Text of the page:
PM Trudeau not likely to have to take the stand in Quebec defamation case
Prime Minister Justin Trudeau isn’t likely to have to take the stand, at least for the time being, to defend himself in a lawsuit in which he stands accused of defaming a woman by calling her a racist.
The suit stems from an incident at a public event three years ago where he was heckled on immigration by a woman named Diane Blain.
Trudeau responded from the stage, saying in French “Madam, your intolerance is not welcome here.”
Blain made her case to have Trudeau testify during a hearing at the St-Jean-sur-Richelieu courthouse this week. The 76-year-old testified that the incident was the most humiliating moment of her life.
“I'm not racist, I'm tolerant. I'm a nurse, I care for people who are yellow, red or Black,” she said in her testimony. “I have empathy.”
It earned her a sharp rebuke from the judge who noted the woman posted offensive comments of her own on Facebook.
Two lawyers representing Trudeau argued the lawsuit was frivolous and should be thrown out. They did not respond to a request by CTV News for an interview.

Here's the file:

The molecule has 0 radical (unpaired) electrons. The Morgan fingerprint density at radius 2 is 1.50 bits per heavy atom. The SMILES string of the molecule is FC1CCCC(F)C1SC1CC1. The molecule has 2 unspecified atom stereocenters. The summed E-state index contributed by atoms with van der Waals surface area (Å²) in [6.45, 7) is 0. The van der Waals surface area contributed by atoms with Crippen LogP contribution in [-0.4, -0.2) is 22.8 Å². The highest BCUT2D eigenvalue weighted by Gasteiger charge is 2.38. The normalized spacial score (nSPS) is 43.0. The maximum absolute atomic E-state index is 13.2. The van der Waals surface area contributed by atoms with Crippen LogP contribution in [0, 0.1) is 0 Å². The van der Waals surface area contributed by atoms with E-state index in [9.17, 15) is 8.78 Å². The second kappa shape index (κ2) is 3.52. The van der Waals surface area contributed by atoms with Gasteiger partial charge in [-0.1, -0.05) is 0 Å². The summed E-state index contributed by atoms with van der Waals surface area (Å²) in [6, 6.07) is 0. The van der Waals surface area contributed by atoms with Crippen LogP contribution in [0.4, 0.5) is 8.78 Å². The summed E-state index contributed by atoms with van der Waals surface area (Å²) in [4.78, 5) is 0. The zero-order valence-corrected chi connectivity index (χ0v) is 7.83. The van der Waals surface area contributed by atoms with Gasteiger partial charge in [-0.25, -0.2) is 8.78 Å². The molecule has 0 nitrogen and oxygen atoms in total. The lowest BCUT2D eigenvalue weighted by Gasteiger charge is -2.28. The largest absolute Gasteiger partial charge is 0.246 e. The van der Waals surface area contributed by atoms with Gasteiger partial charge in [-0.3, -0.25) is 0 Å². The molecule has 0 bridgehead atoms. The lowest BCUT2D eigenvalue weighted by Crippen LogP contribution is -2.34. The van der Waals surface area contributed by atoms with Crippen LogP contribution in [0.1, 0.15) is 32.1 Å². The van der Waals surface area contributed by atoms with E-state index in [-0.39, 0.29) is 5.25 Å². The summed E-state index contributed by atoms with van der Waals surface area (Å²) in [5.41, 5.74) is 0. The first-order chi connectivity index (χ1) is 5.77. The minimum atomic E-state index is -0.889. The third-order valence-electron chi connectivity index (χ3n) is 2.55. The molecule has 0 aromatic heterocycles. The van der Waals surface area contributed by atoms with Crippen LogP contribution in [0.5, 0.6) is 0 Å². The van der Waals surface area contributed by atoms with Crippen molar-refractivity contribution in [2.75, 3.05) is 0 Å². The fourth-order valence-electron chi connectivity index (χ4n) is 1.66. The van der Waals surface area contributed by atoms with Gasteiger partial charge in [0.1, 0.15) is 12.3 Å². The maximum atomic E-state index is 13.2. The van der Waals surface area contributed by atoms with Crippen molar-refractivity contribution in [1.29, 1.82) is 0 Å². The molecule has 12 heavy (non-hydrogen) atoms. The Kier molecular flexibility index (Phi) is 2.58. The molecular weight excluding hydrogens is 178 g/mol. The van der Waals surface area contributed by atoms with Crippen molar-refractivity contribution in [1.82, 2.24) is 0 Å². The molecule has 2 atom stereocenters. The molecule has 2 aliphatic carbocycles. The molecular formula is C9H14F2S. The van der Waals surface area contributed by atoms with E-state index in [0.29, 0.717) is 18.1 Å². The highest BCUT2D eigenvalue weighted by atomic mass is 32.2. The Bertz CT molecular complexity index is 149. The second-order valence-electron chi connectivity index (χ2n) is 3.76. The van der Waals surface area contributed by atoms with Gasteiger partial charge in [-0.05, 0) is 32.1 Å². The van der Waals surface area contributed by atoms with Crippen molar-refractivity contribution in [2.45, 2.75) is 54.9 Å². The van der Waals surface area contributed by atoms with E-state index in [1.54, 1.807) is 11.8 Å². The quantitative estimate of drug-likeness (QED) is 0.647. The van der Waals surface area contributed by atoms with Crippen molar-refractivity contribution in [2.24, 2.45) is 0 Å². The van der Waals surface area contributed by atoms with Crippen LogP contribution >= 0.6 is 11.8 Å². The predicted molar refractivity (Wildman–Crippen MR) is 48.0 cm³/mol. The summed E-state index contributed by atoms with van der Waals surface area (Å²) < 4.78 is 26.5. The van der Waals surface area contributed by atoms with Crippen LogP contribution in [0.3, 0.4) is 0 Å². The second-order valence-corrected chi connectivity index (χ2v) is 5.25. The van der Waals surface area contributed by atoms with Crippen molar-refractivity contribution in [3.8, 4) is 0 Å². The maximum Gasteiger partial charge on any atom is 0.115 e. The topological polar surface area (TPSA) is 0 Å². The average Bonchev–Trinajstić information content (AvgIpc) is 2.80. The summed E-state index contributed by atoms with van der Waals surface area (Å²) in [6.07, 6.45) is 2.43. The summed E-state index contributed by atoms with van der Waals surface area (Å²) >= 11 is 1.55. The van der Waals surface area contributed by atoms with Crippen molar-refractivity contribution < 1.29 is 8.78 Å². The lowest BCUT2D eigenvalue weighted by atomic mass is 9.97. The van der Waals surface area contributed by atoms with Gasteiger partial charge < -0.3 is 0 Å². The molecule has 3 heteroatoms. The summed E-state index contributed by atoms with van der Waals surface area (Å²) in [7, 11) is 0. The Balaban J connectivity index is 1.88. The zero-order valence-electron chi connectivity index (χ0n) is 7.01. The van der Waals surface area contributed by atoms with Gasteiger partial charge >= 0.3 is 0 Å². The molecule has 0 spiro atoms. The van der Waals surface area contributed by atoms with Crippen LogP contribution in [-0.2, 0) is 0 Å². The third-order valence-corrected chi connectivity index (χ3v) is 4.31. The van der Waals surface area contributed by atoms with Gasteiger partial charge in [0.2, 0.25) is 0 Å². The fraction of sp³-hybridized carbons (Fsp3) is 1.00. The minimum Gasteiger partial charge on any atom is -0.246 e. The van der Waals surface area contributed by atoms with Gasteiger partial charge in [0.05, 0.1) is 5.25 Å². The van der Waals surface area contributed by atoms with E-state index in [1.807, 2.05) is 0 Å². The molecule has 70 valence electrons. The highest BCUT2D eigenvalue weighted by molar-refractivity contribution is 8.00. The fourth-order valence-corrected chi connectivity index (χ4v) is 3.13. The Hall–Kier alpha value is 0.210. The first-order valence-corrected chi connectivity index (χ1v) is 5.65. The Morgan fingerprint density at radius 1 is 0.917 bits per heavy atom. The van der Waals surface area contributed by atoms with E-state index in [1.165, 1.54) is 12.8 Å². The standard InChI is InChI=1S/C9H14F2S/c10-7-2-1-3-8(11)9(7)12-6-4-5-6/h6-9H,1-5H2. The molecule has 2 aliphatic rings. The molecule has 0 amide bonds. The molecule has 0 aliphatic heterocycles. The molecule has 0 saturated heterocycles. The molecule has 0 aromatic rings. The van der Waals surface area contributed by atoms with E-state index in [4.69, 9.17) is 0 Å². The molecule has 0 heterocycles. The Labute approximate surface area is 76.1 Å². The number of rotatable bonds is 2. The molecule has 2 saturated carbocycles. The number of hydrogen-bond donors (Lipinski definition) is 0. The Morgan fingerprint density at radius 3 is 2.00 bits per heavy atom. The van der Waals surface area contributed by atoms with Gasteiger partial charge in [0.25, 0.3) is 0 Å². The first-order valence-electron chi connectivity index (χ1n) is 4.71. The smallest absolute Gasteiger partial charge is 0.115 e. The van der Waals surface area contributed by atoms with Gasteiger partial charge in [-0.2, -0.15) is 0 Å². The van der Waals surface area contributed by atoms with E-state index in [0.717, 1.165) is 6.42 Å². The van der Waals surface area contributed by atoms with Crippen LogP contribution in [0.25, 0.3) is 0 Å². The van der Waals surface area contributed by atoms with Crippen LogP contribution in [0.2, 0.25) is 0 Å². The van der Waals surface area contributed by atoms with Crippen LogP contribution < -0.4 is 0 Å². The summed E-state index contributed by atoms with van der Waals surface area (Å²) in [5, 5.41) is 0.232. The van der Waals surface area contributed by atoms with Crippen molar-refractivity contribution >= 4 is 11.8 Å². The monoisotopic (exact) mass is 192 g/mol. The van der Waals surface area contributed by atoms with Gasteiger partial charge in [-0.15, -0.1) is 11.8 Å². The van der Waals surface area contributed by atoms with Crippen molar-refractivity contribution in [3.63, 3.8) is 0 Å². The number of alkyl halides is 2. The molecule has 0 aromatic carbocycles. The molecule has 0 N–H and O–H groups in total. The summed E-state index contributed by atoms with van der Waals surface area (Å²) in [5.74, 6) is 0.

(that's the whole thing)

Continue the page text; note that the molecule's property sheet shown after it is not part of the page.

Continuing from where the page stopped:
The judge in the case said she would take the arguments under advisement.
Blain and Trudeau's lawyers have both accepted pre-trial disclosure evidence where he was questioned as part of the case, meaning he likely won’t have to testify.
Blain is asking for $90,000 in damages.
A previous version of this story referred to a pre-trial hearing, but the hearing is part of the trial. CTV News regrets the error. This story has been updated to reflect a development in which both lawyers agreed to accept pre-trial disclosure evidence, meaning Trudeau will not have to testify.